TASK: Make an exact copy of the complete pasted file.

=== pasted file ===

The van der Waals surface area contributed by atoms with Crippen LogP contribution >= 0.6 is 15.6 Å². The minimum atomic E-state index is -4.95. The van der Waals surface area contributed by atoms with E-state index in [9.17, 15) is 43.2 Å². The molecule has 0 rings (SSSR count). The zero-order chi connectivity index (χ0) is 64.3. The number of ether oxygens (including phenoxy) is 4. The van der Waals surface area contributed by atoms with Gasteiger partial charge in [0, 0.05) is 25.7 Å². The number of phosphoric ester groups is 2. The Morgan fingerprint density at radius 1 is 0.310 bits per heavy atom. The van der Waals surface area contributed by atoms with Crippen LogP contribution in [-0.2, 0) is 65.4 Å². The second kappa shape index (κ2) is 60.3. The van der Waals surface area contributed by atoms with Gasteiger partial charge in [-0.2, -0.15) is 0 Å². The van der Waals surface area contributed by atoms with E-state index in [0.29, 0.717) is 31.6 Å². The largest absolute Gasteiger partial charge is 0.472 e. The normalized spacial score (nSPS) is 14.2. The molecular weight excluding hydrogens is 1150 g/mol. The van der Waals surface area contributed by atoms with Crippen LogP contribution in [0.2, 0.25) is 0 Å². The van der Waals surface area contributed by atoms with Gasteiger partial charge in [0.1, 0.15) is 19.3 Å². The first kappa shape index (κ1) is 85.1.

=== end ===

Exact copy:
The van der Waals surface area contributed by atoms with Crippen LogP contribution >= 0.6 is 15.6 Å². The minimum atomic E-state index is -4.95. The van der Waals surface area contributed by atoms with E-state index in [9.17, 15) is 43.2 Å². The molecule has 0 rings (SSSR count). The zero-order chi connectivity index (χ0) is 64.3. The number of ether oxygens (including phenoxy) is 4. The van der Waals surface area contributed by atoms with Gasteiger partial charge in [0, 0.05) is 25.7 Å². The number of phosphoric ester groups is 2. The Morgan fingerprint density at radius 1 is 0.310 bits per heavy atom. The van der Waals surface area contributed by atoms with Crippen LogP contribution in [-0.2, 0) is 65.4 Å². The second kappa shape index (κ2) is 60.3. The van der Waals surface area contributed by atoms with Gasteiger partial charge in [-0.2, -0.15) is 0 Å². The van der Waals surface area contributed by atoms with E-state index in [0.29, 0.717) is 31.6 Å². The largest absolute Gasteiger partial charge is 0.472 e. The normalized spacial score (nSPS) is 14.2. The molecular weight excluding hydrogens is 1150 g/mol. The van der Waals surface area contributed by atoms with Crippen LogP contribution in [0.2, 0.25) is 0 Å². The van der Waals surface area contributed by atoms with Gasteiger partial charge in [0.1, 0.15) is 19.3 Å². The first kappa shape index (κ1) is 85.1.